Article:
UN Peacekeeping just got a little bit more expensive.

The UN has no standing army, so when the Security Council votes to create a new peacekeeping mission, it relies on member states to contribute troops to the cause. This is not a charity, though. The countries that contribute the bulk of blue helmets mostly come from the developing world and those countries are compensated for their contributions on a per-soldier per month basis.

After weeks of negotiation, UN member states agreed to a new compensation rate for UN Peacekeeping. The new rate amounts to a 10% raise for the first two years, to $1,332/soldier/month, and then further increasing to $1,365 in the third year and $1,410 in the fourth.  In other words, it will cost the United Nations just under $16,000 for each of the approximately 100,000 blue helmets serving across 16 missions in 2014.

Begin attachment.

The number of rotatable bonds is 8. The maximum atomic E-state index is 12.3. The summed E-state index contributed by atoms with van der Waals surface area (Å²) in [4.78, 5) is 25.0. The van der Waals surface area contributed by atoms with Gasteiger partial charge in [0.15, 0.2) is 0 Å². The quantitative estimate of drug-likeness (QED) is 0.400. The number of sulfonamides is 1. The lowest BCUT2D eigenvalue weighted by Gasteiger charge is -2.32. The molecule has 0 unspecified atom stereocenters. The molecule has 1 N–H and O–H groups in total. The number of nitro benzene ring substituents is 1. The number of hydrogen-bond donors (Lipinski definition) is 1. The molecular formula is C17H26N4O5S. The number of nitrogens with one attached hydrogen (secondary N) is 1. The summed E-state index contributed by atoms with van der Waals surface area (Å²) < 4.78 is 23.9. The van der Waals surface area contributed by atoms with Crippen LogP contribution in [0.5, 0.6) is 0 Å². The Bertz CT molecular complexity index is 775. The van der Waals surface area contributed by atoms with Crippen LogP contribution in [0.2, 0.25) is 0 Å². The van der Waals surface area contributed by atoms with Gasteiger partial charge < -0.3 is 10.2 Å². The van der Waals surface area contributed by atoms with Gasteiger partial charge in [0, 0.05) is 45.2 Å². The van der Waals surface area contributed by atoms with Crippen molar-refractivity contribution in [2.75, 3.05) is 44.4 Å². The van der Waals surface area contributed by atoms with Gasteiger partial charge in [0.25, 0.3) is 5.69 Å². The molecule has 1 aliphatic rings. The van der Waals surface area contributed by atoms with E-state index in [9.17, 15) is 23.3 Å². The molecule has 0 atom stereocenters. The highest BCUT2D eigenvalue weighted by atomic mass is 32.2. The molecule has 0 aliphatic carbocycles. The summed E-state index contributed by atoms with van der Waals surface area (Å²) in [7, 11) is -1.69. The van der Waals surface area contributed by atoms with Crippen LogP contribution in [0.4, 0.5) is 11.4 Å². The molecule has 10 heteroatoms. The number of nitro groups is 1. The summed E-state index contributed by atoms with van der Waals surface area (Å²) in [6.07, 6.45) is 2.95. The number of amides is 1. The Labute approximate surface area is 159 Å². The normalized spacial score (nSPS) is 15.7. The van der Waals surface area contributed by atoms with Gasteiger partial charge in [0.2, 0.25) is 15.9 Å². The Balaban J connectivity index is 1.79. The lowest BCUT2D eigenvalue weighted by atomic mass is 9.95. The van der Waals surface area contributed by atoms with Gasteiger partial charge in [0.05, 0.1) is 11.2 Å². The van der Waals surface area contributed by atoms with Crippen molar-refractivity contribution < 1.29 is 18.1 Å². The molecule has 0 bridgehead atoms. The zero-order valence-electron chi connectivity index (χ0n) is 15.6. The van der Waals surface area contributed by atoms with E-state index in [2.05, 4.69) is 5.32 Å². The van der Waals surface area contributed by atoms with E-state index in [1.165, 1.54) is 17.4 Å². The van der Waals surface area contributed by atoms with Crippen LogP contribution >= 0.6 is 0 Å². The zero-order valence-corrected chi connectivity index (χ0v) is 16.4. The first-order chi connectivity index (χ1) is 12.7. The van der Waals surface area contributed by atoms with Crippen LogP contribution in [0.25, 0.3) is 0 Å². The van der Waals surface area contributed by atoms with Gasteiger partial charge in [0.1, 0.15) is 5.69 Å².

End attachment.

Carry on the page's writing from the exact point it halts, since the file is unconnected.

This is extraordinarily cheap.  How cheap? A report last fall from the Center for Strategic and Budgetary Assessment found that the USA will spend an average $2.1 million in 2014 for each soldier in Afghanistan.  In total the USA budgeted $74 billion for operations in Afghanistan through this fiscal year, even as troop levels decline from about 33,000 today to fewer than 10,000 by the end of the year. Again, this is orders of magnitude more expensive than UN Peacekeeping, which will deploy over 118,000 personnel this year, at a cost of $7.8 billion.

Yes, peacekeeping just got marginally more expensive due to the new compensation rates agreed to (by consensus) by UN member states. But it’s worth putting these figures in context. Compared to other kinds of military deployments, UN Blue Helmets come at an extraordinary discount.

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